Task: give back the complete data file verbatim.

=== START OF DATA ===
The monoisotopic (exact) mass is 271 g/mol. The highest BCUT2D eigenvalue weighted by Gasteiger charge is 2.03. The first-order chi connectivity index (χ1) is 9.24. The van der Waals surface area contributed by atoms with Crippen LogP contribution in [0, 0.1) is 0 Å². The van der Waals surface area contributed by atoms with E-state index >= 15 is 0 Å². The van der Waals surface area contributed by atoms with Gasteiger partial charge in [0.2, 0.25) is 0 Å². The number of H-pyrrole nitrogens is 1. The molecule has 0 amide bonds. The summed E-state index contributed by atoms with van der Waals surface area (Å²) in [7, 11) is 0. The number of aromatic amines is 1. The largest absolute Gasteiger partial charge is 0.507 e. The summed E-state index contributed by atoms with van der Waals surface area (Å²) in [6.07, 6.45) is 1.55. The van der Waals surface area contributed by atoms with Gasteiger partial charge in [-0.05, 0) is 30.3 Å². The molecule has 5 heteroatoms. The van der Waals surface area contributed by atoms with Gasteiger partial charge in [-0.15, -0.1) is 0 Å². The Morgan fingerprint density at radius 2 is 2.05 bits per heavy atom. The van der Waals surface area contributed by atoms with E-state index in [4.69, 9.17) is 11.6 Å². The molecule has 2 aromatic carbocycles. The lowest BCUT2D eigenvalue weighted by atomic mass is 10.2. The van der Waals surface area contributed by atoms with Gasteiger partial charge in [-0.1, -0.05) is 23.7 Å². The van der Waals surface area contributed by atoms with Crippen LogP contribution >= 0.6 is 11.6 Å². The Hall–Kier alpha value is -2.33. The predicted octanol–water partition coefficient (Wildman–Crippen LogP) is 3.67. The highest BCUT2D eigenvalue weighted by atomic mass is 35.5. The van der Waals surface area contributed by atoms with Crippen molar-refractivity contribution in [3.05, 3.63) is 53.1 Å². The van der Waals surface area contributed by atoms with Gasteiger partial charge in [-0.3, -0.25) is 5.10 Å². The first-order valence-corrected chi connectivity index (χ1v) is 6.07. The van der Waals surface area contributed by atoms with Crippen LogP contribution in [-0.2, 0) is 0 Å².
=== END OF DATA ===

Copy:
The monoisotopic (exact) mass is 271 g/mol. The highest BCUT2D eigenvalue weighted by Gasteiger charge is 2.03. The first-order chi connectivity index (χ1) is 9.24. The van der Waals surface area contributed by atoms with Crippen LogP contribution in [0, 0.1) is 0 Å². The van der Waals surface area contributed by atoms with E-state index >= 15 is 0 Å². The van der Waals surface area contributed by atoms with Gasteiger partial charge in [0.2, 0.25) is 0 Å². The number of H-pyrrole nitrogens is 1. The molecule has 0 amide bonds. The summed E-state index contributed by atoms with van der Waals surface area (Å²) in [7, 11) is 0. The number of aromatic amines is 1. The largest absolute Gasteiger partial charge is 0.507 e. The summed E-state index contributed by atoms with van der Waals surface area (Å²) in [6.07, 6.45) is 1.55. The van der Waals surface area contributed by atoms with Gasteiger partial charge in [-0.05, 0) is 30.3 Å². The molecule has 5 heteroatoms. The van der Waals surface area contributed by atoms with Gasteiger partial charge in [-0.15, -0.1) is 0 Å². The Morgan fingerprint density at radius 2 is 2.05 bits per heavy atom. The van der Waals surface area contributed by atoms with E-state index in [4.69, 9.17) is 11.6 Å². The molecule has 2 aromatic carbocycles. The lowest BCUT2D eigenvalue weighted by atomic mass is 10.2. The van der Waals surface area contributed by atoms with Gasteiger partial charge in [-0.1, -0.05) is 23.7 Å². The van der Waals surface area contributed by atoms with Crippen LogP contribution >= 0.6 is 11.6 Å². The Hall–Kier alpha value is -2.33. The predicted octanol–water partition coefficient (Wildman–Crippen LogP) is 3.67. The highest BCUT2D eigenvalue weighted by atomic mass is 35.5. The van der Waals surface area contributed by atoms with Crippen molar-refractivity contribution in [3.05, 3.63) is 53.1 Å². The van der Waals surface area contributed by atoms with Gasteiger partial charge in [-0.3, -0.25) is 5.10 Å². The first-order valence-corrected chi connectivity index (χ1v) is 6.07. The van der Waals surface area contributed by atoms with Crippen LogP contribution in [-0.2, 0) is 0 Å².